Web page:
Honesty is dead. It’s not valued anymore.
We are hypocrites when we say we value honesty and are bigger hypocrites when we say we don’t lie.
We are selfish to expect honesty from others,
normally don’t think twice about lying.
We hide the truth from others because we find it convenient. However, after every lie told, we confuse ourselves trying to remember what versions of “the truth” we told to those we’ve interacted with.
“[And] that’s the point. We are all liars, and we all make excuses for our ignorance of the unconscious,” stated licensed California psychologist Dr. Raymond Lloyd Richmond.
Even important people that are considered respectable status, like politicians and doctors, lie. Richmond shares a story on his website, “A Guide to Psychology and its Practice,” of a time he admitted to lying during jury duty, claiming that “even lawyers will lie to further their careers. Even judges will lie if it serves them interest.”
Richmond stated that the court fell silent with his declarations. A defense attorney asked him if ‘even he was lying,’ and he replied, “Yes, even I am lying.” Richmond was suspended from the case.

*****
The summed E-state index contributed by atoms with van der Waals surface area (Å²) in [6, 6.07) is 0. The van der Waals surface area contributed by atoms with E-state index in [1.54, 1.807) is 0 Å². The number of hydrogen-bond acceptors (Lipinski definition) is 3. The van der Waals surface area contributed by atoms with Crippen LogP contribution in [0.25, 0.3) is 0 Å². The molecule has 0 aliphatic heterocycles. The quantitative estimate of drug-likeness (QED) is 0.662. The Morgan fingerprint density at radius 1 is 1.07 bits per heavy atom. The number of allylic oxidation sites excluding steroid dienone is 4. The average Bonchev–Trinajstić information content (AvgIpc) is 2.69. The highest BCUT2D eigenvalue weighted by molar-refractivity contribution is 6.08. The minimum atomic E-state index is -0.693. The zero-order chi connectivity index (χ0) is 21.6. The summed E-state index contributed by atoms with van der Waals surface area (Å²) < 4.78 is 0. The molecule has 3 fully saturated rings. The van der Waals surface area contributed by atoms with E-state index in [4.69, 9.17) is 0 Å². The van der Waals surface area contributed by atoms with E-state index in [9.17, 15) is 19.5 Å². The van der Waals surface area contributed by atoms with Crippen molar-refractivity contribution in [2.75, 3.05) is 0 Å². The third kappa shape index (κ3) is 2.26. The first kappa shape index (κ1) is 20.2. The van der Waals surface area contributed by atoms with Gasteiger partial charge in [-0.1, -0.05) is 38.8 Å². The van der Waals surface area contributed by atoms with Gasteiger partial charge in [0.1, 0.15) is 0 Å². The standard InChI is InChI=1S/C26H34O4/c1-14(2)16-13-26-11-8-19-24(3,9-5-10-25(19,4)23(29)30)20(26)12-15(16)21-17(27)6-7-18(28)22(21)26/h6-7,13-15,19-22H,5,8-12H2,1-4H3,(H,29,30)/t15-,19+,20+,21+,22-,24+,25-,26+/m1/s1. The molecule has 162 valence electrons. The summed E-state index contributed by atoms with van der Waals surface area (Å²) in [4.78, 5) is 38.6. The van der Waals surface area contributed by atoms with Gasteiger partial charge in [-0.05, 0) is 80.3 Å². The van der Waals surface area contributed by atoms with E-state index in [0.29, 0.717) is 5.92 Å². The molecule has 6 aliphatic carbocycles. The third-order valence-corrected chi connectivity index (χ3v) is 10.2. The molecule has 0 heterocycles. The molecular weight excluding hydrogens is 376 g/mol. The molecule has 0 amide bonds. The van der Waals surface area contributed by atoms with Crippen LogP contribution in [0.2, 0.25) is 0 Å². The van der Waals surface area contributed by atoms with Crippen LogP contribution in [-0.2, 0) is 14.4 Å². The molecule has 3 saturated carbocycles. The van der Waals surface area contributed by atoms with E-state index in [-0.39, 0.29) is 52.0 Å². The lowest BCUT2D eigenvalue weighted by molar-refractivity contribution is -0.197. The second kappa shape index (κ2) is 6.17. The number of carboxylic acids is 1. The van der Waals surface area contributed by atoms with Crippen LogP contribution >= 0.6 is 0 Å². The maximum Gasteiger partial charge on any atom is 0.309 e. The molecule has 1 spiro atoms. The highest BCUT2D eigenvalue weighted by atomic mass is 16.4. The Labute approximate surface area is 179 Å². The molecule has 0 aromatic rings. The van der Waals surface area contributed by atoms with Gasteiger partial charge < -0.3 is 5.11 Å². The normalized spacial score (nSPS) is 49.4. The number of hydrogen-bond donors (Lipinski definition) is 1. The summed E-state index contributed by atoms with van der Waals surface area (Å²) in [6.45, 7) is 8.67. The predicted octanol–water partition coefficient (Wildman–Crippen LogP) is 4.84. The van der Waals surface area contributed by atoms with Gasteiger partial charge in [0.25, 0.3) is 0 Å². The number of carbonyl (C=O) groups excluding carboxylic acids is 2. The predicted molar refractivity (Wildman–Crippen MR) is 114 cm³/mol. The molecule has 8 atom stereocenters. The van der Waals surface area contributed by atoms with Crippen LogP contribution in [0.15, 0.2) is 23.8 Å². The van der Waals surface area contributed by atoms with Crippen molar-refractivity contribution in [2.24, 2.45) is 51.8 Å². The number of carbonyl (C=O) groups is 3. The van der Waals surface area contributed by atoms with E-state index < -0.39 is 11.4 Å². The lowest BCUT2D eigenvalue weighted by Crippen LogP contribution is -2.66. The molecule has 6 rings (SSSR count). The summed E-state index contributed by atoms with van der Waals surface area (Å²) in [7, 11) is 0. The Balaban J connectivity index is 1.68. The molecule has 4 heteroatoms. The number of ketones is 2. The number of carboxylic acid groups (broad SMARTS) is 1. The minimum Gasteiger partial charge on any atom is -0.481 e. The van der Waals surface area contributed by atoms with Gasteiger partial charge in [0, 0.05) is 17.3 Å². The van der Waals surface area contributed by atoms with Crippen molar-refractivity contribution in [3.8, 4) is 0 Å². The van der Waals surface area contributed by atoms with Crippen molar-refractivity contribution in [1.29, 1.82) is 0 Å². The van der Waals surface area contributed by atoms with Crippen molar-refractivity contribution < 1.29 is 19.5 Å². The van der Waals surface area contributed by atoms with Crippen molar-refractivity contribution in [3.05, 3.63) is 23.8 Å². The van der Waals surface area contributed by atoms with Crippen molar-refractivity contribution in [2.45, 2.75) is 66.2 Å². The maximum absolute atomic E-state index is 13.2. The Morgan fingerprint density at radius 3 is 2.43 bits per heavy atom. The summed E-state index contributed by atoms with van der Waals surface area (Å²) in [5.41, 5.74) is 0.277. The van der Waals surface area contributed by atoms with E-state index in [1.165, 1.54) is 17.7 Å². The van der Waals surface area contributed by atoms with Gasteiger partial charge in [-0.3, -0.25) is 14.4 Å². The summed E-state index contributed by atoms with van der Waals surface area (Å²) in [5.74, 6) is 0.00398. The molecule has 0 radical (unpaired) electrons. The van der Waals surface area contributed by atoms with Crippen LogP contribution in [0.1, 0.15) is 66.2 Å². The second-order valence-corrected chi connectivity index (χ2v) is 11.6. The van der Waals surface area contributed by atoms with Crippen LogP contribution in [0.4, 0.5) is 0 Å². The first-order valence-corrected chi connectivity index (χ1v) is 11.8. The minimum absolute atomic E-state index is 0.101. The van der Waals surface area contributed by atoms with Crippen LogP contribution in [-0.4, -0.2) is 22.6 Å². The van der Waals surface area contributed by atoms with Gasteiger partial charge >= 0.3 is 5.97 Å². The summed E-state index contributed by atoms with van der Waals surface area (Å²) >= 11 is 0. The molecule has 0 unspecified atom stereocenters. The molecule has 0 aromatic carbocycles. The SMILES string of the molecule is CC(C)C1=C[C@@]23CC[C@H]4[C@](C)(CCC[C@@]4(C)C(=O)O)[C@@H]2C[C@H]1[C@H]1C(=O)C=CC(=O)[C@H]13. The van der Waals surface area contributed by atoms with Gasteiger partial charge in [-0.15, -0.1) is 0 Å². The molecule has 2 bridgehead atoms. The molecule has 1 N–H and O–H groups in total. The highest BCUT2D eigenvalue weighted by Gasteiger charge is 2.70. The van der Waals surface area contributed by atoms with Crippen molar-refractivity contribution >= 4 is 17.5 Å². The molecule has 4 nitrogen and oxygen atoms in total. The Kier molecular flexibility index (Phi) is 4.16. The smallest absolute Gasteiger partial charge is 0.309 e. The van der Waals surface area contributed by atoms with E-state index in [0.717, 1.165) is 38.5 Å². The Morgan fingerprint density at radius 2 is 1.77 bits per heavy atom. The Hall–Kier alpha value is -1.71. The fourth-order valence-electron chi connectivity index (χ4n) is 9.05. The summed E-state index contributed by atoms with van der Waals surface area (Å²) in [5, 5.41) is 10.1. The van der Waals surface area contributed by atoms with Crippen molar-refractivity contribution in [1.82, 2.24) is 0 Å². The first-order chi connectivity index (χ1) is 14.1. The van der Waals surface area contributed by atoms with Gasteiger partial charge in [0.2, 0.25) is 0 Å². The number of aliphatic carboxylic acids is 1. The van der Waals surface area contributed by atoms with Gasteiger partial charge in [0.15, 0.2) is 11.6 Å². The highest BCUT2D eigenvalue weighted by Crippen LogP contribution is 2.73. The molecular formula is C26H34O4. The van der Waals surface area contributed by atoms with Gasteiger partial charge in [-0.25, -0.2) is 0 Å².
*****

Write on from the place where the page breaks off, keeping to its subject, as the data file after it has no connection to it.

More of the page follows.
“‘Truth is nothing more than what we choose to believe in the moment. Our culture is all a fraud. But hardly anyone wants to admit it,” stated Richmond.
As a culture, we have imposed the idea that honesty brings harmony in any kind of relationship. But if that idea was true, why is it hard for people to handle the truth?
It’s simple. Truth hurts. No one actually wants to know they look fat in certain shirts. No one wants to hear their significant other fell out of love.
I know because I’ve been there. No, I wasn’t the victim, and I wasn’t the one being lied to. I was the liar.
I was dishonest to a person that loved me no matter what. I fell out of love and I failed to tell him. My thought was, “if I tell him, I will hurt him.”
Instead, I carried that lie around with me, making the situation worse. All I did was hurt him.
But I was a hypocrite, I didn’t want him lying to me.
When we lie, we don’t only do it to appease others and avoid disagreements,
we also do it for our own benefit. We lie because we don’t want to show the world our mistakes.
“Not telling the truth is associated with fear of showing the world who you are,” said CSUSB psychology professor, Dr. Kelly Campbell.
“[Lying] comes from a place of not being accepting of yourself—not feeling valuable just the way you are. You’re scared people are going to judge you if they know the truth,” continued Campbell.
During my past personal encounter, all I thought about was how I was going to be perceived by others.
However, no matter how much we try, there will never be complete honesty. We will always conceal some truths for our own advantage.
It’s not about whose feelings are hurt, it’s about protecting our image. But whose image is there to protect when everyone is already a hypocrite claiming to value honesty?